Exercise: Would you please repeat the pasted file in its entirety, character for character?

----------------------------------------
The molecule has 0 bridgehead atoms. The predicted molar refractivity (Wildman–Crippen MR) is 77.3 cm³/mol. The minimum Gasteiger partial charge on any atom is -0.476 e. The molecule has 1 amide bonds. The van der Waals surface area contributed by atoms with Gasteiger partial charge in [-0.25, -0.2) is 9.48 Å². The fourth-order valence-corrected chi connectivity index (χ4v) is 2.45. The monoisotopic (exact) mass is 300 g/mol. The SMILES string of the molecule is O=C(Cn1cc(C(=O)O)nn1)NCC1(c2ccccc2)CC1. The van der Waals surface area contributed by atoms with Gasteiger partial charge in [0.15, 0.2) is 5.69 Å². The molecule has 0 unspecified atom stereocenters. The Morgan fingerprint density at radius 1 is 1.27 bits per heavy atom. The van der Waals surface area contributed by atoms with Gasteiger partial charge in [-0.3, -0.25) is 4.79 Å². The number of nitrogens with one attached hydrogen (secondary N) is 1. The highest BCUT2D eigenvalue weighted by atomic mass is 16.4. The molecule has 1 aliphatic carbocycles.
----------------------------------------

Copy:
The molecule has 0 bridgehead atoms. The predicted molar refractivity (Wildman–Crippen MR) is 77.3 cm³/mol. The minimum Gasteiger partial charge on any atom is -0.476 e. The molecule has 1 amide bonds. The van der Waals surface area contributed by atoms with Gasteiger partial charge in [-0.25, -0.2) is 9.48 Å². The fourth-order valence-corrected chi connectivity index (χ4v) is 2.45. The monoisotopic (exact) mass is 300 g/mol. The SMILES string of the molecule is O=C(Cn1cc(C(=O)O)nn1)NCC1(c2ccccc2)CC1. The van der Waals surface area contributed by atoms with Gasteiger partial charge in [0.15, 0.2) is 5.69 Å². The molecule has 0 unspecified atom stereocenters. The Morgan fingerprint density at radius 1 is 1.27 bits per heavy atom. The van der Waals surface area contributed by atoms with Gasteiger partial charge in [-0.3, -0.25) is 4.79 Å². The number of nitrogens with one attached hydrogen (secondary N) is 1. The highest BCUT2D eigenvalue weighted by atomic mass is 16.4. The molecule has 1 aliphatic carbocycles.